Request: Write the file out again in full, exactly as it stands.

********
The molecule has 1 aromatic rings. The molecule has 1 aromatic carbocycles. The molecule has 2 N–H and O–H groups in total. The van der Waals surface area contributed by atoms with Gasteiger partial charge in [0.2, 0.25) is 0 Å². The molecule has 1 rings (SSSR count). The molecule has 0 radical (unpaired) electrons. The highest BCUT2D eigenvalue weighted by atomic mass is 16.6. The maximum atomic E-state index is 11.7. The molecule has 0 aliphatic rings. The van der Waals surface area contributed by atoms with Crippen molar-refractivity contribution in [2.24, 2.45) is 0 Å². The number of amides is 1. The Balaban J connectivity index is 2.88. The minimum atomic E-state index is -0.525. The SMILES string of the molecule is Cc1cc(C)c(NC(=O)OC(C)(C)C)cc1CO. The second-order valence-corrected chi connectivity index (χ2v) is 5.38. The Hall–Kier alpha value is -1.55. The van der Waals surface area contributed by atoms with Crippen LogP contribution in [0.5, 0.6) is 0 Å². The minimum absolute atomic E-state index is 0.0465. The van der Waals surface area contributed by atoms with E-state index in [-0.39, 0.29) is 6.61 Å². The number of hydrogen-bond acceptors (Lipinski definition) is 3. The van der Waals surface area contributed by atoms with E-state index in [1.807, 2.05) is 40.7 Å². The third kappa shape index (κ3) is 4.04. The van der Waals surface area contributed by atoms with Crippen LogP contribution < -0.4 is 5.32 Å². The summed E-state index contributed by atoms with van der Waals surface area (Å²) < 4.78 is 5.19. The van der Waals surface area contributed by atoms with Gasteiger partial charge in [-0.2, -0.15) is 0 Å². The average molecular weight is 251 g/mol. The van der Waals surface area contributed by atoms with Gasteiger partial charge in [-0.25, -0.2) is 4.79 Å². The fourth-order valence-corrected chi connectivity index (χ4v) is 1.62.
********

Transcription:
The molecule has 1 aromatic rings. The molecule has 1 aromatic carbocycles. The molecule has 2 N–H and O–H groups in total. The van der Waals surface area contributed by atoms with Gasteiger partial charge in [0.2, 0.25) is 0 Å². The molecule has 1 rings (SSSR count). The molecule has 0 radical (unpaired) electrons. The highest BCUT2D eigenvalue weighted by atomic mass is 16.6. The maximum atomic E-state index is 11.7. The molecule has 0 aliphatic rings. The van der Waals surface area contributed by atoms with Crippen molar-refractivity contribution in [2.24, 2.45) is 0 Å². The number of amides is 1. The Balaban J connectivity index is 2.88. The minimum atomic E-state index is -0.525. The SMILES string of the molecule is Cc1cc(C)c(NC(=O)OC(C)(C)C)cc1CO. The second-order valence-corrected chi connectivity index (χ2v) is 5.38. The Hall–Kier alpha value is -1.55. The van der Waals surface area contributed by atoms with Crippen LogP contribution in [0.5, 0.6) is 0 Å². The minimum absolute atomic E-state index is 0.0465. The van der Waals surface area contributed by atoms with E-state index in [-0.39, 0.29) is 6.61 Å². The number of hydrogen-bond acceptors (Lipinski definition) is 3. The van der Waals surface area contributed by atoms with E-state index in [1.807, 2.05) is 40.7 Å². The third kappa shape index (κ3) is 4.04. The van der Waals surface area contributed by atoms with Crippen LogP contribution < -0.4 is 5.32 Å². The summed E-state index contributed by atoms with van der Waals surface area (Å²) < 4.78 is 5.19. The van der Waals surface area contributed by atoms with Gasteiger partial charge in [-0.2, -0.15) is 0 Å². The average molecular weight is 251 g/mol. The van der Waals surface area contributed by atoms with Gasteiger partial charge in [-0.25, -0.2) is 4.79 Å². The fourth-order valence-corrected chi connectivity index (χ4v) is 1.62.